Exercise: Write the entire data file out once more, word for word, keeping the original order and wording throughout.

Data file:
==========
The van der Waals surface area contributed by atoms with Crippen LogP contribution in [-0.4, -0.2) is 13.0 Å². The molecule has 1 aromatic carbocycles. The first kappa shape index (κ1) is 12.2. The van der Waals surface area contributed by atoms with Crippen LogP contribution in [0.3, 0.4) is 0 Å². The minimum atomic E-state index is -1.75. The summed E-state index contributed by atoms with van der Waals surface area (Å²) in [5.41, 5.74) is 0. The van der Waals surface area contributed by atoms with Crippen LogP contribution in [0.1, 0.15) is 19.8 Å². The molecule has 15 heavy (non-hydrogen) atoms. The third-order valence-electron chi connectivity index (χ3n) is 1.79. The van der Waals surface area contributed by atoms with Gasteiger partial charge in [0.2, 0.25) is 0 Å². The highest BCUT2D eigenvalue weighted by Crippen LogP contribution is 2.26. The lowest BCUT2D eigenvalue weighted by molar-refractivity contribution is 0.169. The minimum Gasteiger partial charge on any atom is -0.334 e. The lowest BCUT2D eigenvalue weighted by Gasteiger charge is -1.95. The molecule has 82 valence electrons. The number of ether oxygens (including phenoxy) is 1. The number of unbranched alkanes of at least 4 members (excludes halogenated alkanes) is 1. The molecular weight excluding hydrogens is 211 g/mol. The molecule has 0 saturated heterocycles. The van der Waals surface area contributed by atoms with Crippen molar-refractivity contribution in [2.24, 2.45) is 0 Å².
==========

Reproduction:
The van der Waals surface area contributed by atoms with Crippen LogP contribution in [-0.4, -0.2) is 13.0 Å². The molecule has 1 aromatic carbocycles. The first kappa shape index (κ1) is 12.2. The van der Waals surface area contributed by atoms with Crippen LogP contribution in [0.3, 0.4) is 0 Å². The minimum atomic E-state index is -1.75. The summed E-state index contributed by atoms with van der Waals surface area (Å²) in [5.41, 5.74) is 0. The van der Waals surface area contributed by atoms with Crippen LogP contribution in [0.1, 0.15) is 19.8 Å². The molecule has 15 heavy (non-hydrogen) atoms. The third-order valence-electron chi connectivity index (χ3n) is 1.79. The van der Waals surface area contributed by atoms with Gasteiger partial charge in [0.2, 0.25) is 0 Å². The highest BCUT2D eigenvalue weighted by Crippen LogP contribution is 2.26. The lowest BCUT2D eigenvalue weighted by molar-refractivity contribution is 0.169. The minimum Gasteiger partial charge on any atom is -0.334 e. The lowest BCUT2D eigenvalue weighted by Gasteiger charge is -1.95. The molecule has 82 valence electrons. The number of ether oxygens (including phenoxy) is 1. The number of unbranched alkanes of at least 4 members (excludes halogenated alkanes) is 1. The molecular weight excluding hydrogens is 211 g/mol. The molecule has 0 saturated heterocycles. The van der Waals surface area contributed by atoms with Crippen molar-refractivity contribution in [2.24, 2.45) is 0 Å².